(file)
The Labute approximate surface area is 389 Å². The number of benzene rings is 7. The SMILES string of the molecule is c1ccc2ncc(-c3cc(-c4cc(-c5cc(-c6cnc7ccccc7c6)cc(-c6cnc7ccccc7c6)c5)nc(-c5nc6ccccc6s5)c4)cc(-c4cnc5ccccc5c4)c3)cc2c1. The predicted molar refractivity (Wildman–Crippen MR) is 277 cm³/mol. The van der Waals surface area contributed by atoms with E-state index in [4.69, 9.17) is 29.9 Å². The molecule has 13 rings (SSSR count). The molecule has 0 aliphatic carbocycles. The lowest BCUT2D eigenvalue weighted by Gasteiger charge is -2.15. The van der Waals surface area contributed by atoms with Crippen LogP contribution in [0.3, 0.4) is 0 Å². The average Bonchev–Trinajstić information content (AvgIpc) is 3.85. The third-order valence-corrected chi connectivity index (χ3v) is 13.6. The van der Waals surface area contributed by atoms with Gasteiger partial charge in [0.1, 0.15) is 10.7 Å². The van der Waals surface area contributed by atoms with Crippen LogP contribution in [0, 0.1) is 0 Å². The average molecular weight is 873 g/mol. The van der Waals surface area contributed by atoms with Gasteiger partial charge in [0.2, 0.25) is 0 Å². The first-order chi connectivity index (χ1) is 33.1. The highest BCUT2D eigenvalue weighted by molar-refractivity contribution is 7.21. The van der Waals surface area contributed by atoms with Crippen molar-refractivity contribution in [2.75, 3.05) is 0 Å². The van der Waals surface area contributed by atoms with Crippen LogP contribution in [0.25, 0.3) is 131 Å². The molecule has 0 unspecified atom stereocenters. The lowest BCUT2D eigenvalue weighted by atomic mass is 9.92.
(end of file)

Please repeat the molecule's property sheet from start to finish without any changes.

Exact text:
The Labute approximate surface area is 389 Å². The number of benzene rings is 7. The SMILES string of the molecule is c1ccc2ncc(-c3cc(-c4cc(-c5cc(-c6cnc7ccccc7c6)cc(-c6cnc7ccccc7c6)c5)nc(-c5nc6ccccc6s5)c4)cc(-c4cnc5ccccc5c4)c3)cc2c1. The predicted molar refractivity (Wildman–Crippen MR) is 277 cm³/mol. The van der Waals surface area contributed by atoms with E-state index in [4.69, 9.17) is 29.9 Å². The molecule has 13 rings (SSSR count). The molecule has 0 aliphatic carbocycles. The lowest BCUT2D eigenvalue weighted by Gasteiger charge is -2.15. The van der Waals surface area contributed by atoms with Crippen LogP contribution in [0.3, 0.4) is 0 Å². The average Bonchev–Trinajstić information content (AvgIpc) is 3.85. The third-order valence-corrected chi connectivity index (χ3v) is 13.6. The van der Waals surface area contributed by atoms with Gasteiger partial charge in [0.1, 0.15) is 10.7 Å². The van der Waals surface area contributed by atoms with Crippen LogP contribution in [0, 0.1) is 0 Å². The average molecular weight is 873 g/mol. The van der Waals surface area contributed by atoms with Gasteiger partial charge in [0.2, 0.25) is 0 Å². The first-order chi connectivity index (χ1) is 33.1. The highest BCUT2D eigenvalue weighted by molar-refractivity contribution is 7.21. The van der Waals surface area contributed by atoms with Crippen molar-refractivity contribution in [2.75, 3.05) is 0 Å². The van der Waals surface area contributed by atoms with Crippen LogP contribution in [0.25, 0.3) is 131 Å². The molecule has 0 unspecified atom stereocenters. The lowest BCUT2D eigenvalue weighted by atomic mass is 9.92.